And although living with additional comforts is “a little adjustment” for the priest, who served the archdiocese actively for 60 years, he is grateful for the chance to retire alongside his peers.

“I’m appreciative of the fact that they built the house and have given us the opportunity to be here,” he said.

Just two doors down from Father McCormick is Monsignor Raymond Jones, which is fitting for the priests, who were roommates in 1951 when they were students at St. Thomas Seminary.

Being able to continue living in fellowship even into retirement is a joy for Father McCormick.

“For me, a strong part of priesthood is fraternity,” he said. “I look forward to a greater fraternity when the place has been around a while and more people will come.

“The future of fraternity is here.”

Retired priests living in the Prophet Elijah House are provided with a weekly room-cleaning service by the Carmelite nuns, one meal a day and opportunities for fellowship and spiritual growth. (Photo by Anya Semenoff/Archdiocese of Denver)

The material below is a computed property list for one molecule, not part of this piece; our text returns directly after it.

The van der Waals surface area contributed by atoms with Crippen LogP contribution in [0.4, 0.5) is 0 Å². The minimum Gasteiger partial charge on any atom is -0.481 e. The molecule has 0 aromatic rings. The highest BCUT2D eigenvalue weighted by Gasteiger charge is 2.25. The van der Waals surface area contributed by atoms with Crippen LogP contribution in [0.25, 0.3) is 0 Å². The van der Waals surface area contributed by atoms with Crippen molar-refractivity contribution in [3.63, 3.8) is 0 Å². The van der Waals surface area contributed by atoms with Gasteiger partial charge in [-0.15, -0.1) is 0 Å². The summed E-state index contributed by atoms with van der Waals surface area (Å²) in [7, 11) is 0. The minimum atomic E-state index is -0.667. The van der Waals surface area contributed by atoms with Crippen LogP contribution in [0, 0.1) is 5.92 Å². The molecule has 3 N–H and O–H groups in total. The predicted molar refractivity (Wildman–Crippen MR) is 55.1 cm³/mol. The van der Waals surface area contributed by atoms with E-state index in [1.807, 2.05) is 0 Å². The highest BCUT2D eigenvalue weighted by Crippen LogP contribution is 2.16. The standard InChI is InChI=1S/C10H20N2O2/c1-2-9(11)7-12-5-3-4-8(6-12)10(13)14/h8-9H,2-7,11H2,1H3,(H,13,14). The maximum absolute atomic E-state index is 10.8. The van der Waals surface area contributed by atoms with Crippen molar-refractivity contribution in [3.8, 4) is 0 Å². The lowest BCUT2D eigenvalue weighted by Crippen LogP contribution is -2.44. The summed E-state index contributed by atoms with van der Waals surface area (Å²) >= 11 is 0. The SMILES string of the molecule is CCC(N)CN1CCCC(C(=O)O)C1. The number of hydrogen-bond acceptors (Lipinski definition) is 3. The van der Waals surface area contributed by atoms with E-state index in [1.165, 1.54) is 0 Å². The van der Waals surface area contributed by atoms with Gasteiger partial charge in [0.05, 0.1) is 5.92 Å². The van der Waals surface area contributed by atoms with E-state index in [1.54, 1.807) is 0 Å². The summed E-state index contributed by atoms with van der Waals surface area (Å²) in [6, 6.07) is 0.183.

Several generous donors showed their support for archdiocesan priests with their contributions to the Prophet Elijah House, including families who sponsored priests’ suites, stained glass windows and the “Our Lady of the Memorare” chapel.

During the final opening remarks before Archbishop Aquila cut a ribbon outside the Prophet Elijah House, Deacon Steven Stemper, whose family was one of several donors in attendance, addressed the priests, including those who will enjoy the retirement home years down the road.

“You’ve served us wholeheartedly and unreservedly and exclusively,” said Deacon Stemper. “There is no one that we could be more grateful for than you — our priests.

“We hope and pray that all the residents here today and for the countless years to come will reside knowing of our gratefulness for their lives and their dedicated service.”

COMING UP: Five Hispanic-American saints perhaps you didn’t know

Sign up for a digital subscription to Denver Catholic!

The American continent has had its share of saints in the last five centuries. People will find St. Juan Diego, St. Rose of Lima or St. Martin de Porres among the saints who enjoy greater popular devotion. Yet September, named Hispanic Heritage Month, invites a deeper reflection on the lives of lesser-known saints who have deeply impacted different Latin-American countries through their Catholic faith and work, and whose example has the power to impact people anywhere around the world. Here are just a few perhaps you didn’t know.

St. Toribio de Mogrovejo